You may have noticed that although I often speak about my children and grandchildren, I never include photos of identifiable people. I believe that most people protect their credit card details better than they protect their children!
After school, yesterday, my wife and I took two of our grandchildren to the park. They were enjoying themselves on the various swings and slides, and then they both went to sit in this egg-shaped spinner. It looked really sweet, so I got out my camera.
As I was lining up the photo, a park keeper stopped alongside and said, “You’re not allowed to use that here.”
For a moment, I wondered who he was speaking to. Then I realised it was me.
“The camera – You’re not allowed to use it here.”
Now, after 9/11 I was doing a photography course and I encountered a number of security guards who thought they were doing their job by stopping people taking photos in public places. So I looked into the rules and, yes, photos are allowed in public places.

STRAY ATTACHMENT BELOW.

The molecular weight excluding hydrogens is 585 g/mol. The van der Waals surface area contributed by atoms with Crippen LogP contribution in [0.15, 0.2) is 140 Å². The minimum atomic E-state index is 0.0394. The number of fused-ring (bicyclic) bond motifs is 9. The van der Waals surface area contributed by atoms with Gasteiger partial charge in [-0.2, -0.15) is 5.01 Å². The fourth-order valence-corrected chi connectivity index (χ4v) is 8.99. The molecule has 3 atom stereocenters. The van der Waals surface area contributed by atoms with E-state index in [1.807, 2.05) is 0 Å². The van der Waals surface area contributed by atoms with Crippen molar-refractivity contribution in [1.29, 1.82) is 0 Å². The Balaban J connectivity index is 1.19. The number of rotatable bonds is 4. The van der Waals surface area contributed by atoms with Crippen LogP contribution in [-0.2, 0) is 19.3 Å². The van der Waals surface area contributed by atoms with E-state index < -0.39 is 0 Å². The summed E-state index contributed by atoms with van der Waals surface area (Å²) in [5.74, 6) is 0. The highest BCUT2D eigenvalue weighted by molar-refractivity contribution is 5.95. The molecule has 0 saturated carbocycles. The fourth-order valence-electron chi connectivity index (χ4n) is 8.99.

This particular park, of course, is not a public place. It belongs to a local former mansion now turned into a museum.
“So where’s the sign?” I asked, not realising that I was right next to one! Yes. Embarrassing!
He started to explain, but I cut him short.
“It’s okay. I know the reason.”
“It’s not about you,” he said, “It’s to protect your grandchildren.”
“I know,” I said, and I put my camera back in its bag as he walked away.
This is not paranoia. As it happens, I agree with the rule. I think all children’s play areas should ban photographs. There are too many people out there willing to take, and sell, photos of children for obscene purposes.
So, yes. I complied. I took no photos. Because I know that in giving up that right, I am protecting, not only my own grandchildren, but children everywhere.